Sunday, Sept. 03, 2006
The Art of Living
We made the trip into town yesterday, did a tour of thrift stores and took MC to Staples so he could fill that particular fix. He's one of those rare men who actually LIKES to shop if you go to the right stores. When we hit thrift stores he looks at tools, electronics and books and so on, and some furniture (a throwback to his days working for an auction house.)
He is a tech-addict like me, too, so we both love places like Frys Electronics and Best Buy; but he also has a real thing for art glass and pottery, and we found a couple of places yesterday that offered him lots to see of the aforementioned. Thrift stores can occasionally yield some extraordinary finds in that regard, and so can the clearance sections at certain department stores.
MC's other weakness is books, especially computer books. He doesn't care if they're current; in fact, he really likes having the out-of-date stuff for its "nostalgic" value. I don't care, since the out of date stuff can be purchased for a song and occasionally obtained for free. Yesterday's grand expenditure - for three books and one sweater, all courtesy of the thrift-store gamut - came to less than $3.00.
On the rare instances when we go hunting for something a bit more current, we hit the bargain section at Half-Price Books and pay a maximum of $3 for a new copy of a recent publication. Unfortunately the closest store to us is in the Phoenix metro area - which is a long haul from here, too far to do a one-day turnaround drive unless it's for something more pressing (so to speak) than bargain book-hunting.
But I digress, as usual.
When we hit the thrift stores, we also hit the bookshelves for bargains. Most paperbacks run between 10 cents and a dollar; hardbacks start about 50 cents and go up to maybe a couple of bucks. We did spring for a whopping $3.00 once for an old atlas in pristine condition, and recently gave it to someone for whom it held a great deal of meaning.
That's the thing about books - they can be just a way to pass some time, or they can invoke a journey into your past, all distilled into a package that fits into the palm of your hand.
As it worked out, yesterday was also a beautiful late-summer day: not too hot, not too cool, with enough cloud cover to make the drive easy on the eyes but with enough blue sky peeking through to promise that rain wouldn't be a significant part of the bargain.
The drive itself winds along a rural highway flanked by rolling hills awash with greenery, a treat in Arizona courtesy of a longer-than-usual monsoon season. Ocotillo sprouted from hillsides, bereft of its showy fire-tinted flowers. Buffalo grass waved a greeting as we passed. Mesquite squatted low on the landscape, showing little or no reaction to the winds or the odd passing vehicles. A few tenacious century plants still rose like sentries from the low grasses, towering above the rest of the flora; but the showy butter-tinged blossoms were long gone, leaving behind just the denuded stalk with its uppermost branches.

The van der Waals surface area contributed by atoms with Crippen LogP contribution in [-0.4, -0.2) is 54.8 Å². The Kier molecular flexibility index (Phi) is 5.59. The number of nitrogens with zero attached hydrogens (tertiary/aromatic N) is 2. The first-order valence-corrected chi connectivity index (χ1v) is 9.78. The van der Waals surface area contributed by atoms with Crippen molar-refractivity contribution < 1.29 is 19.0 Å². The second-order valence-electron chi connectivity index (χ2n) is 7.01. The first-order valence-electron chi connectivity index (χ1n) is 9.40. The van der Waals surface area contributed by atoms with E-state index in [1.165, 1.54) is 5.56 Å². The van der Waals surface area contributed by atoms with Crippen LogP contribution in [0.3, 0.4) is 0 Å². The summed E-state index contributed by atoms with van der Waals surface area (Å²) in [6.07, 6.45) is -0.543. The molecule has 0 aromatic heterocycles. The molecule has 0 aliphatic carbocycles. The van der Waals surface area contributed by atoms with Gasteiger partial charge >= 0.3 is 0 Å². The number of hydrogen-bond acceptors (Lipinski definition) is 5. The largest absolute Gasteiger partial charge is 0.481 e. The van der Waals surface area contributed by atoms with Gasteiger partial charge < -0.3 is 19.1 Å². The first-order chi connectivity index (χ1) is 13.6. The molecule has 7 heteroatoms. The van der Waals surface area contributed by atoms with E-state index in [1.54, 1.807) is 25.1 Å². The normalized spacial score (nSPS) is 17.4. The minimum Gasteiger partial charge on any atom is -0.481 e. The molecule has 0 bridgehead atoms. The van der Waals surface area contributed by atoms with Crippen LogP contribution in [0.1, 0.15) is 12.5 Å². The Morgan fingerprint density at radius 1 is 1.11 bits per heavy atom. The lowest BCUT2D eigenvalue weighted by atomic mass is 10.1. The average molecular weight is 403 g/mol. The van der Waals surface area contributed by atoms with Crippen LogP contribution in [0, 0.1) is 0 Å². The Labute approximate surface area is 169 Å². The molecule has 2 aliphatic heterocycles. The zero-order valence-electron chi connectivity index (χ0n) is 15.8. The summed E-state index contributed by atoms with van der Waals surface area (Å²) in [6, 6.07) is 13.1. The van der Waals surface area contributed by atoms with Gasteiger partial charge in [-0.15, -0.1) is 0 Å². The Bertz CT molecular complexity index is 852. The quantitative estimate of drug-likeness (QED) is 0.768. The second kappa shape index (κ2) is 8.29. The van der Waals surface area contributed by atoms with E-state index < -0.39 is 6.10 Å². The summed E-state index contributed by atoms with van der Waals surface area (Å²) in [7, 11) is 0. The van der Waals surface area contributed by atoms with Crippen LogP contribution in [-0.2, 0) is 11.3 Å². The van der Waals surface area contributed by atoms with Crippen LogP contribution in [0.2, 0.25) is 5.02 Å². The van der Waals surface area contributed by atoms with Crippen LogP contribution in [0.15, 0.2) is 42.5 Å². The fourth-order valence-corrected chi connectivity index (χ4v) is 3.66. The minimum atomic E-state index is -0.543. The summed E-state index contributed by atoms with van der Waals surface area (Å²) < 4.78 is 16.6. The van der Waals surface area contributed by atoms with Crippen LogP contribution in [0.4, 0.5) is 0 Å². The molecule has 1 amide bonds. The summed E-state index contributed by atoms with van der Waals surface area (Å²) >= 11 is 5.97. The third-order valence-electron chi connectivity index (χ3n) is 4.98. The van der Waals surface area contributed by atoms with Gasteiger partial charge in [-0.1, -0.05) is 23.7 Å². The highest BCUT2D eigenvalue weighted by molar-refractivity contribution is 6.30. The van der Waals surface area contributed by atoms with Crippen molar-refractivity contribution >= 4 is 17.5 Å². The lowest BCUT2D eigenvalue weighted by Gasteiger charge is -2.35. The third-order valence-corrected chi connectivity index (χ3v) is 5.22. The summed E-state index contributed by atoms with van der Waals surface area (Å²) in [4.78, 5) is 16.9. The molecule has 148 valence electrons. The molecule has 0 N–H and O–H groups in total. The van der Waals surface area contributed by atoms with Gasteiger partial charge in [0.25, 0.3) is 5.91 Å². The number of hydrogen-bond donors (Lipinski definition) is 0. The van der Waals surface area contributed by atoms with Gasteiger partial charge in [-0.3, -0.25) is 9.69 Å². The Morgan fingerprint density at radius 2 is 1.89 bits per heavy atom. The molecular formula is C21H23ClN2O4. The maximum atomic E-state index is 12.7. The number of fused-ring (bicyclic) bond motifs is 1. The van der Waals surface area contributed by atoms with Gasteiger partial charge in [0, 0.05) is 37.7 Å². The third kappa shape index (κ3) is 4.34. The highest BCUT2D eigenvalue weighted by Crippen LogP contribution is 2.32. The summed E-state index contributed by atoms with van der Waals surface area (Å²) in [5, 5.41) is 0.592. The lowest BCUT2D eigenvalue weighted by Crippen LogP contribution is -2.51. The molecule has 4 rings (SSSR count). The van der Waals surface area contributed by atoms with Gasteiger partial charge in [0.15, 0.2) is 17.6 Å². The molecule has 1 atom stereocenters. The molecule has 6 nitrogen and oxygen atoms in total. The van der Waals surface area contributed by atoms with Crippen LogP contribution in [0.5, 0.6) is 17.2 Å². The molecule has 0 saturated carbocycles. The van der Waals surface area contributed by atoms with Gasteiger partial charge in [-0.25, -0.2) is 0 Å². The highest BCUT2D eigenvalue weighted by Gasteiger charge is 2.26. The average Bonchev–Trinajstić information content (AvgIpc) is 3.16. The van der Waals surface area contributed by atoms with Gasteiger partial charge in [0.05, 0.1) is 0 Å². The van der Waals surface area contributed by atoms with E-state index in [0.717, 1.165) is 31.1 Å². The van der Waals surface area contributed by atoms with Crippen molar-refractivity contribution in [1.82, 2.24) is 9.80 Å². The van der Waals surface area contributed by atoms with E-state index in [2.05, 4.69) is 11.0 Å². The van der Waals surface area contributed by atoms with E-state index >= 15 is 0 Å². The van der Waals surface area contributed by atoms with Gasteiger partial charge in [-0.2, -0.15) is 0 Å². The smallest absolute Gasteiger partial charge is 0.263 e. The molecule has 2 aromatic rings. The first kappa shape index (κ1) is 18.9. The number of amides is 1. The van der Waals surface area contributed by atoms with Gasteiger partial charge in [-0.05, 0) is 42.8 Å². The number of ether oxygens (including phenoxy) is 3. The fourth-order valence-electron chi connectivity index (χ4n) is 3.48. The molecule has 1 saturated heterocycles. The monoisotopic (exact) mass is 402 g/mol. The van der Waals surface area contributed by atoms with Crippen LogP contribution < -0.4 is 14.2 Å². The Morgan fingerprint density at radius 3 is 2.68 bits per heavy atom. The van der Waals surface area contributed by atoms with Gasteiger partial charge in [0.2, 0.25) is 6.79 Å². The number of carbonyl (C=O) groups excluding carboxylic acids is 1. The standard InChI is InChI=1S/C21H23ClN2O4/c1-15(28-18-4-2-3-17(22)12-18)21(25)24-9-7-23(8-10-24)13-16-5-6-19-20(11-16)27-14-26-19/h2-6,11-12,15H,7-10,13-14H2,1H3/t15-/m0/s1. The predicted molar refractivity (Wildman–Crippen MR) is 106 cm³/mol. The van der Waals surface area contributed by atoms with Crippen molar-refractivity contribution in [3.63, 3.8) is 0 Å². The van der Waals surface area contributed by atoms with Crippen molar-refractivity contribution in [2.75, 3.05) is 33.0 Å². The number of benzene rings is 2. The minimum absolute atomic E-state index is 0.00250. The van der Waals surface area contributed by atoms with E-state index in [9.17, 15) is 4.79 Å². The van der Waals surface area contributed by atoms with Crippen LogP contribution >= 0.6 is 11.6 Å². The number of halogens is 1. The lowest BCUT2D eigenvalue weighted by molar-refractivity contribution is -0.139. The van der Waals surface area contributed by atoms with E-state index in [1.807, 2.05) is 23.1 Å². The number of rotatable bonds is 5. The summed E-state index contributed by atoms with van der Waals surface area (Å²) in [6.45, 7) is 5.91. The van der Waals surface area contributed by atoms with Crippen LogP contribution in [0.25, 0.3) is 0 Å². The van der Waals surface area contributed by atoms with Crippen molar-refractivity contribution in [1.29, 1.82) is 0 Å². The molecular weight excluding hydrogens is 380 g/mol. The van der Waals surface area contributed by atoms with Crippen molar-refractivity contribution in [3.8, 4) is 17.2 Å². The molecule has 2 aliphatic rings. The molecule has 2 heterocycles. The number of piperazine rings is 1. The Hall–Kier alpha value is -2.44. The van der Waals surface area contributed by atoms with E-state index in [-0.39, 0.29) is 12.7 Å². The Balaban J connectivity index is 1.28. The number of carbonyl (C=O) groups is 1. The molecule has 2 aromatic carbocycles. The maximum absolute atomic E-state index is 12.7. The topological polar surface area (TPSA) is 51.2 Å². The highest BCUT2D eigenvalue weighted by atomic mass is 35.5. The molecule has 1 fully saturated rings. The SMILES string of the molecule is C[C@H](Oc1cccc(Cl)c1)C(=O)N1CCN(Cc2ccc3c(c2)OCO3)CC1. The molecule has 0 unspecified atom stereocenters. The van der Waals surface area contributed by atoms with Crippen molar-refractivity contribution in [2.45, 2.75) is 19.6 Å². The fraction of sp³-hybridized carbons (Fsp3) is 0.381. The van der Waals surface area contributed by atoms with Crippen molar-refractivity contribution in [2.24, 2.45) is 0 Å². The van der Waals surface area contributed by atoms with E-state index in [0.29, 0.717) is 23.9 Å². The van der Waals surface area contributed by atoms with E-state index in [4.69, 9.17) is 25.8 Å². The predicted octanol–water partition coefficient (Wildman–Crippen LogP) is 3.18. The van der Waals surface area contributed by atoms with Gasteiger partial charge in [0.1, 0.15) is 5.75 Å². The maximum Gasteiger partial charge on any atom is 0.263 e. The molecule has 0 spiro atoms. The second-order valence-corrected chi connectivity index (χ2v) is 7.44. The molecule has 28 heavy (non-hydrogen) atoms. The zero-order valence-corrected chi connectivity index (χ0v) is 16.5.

When we crossed the old bridge, the river was still flowing merrily along, albeit in a size that argued more for the designation of "creek." As I understand it, the San Pedro is one of the few Arizona rivers that's still undammed, and because of that is also one that flows year-round. Most have become intermittent streams, raging during the rainy season and going utterly dry for the rest of the year.
This really doesn't feel like home yet. I don't know if it ever will, to be honest, but maybe a year from now I'll feel differently. Time will tell, whispering through in tides and eddies and flows, until you realize that you really have built a foundation and that the rest of the world is foreign territory.
Before - After
In the grander scheme of things, no soul can truly be replaced. Each one of us has a place in the universal tapestry. We each contribute our own color and texture. When one thread is snipped too soon, it distorts all the threads around it. Other lives can unravel and tear. If the wrong thread is ripped away, the whole fabric of life becomes dangerously fragile.
- LeiLani, aka Radiogurl aka Bright Opal (1957 - )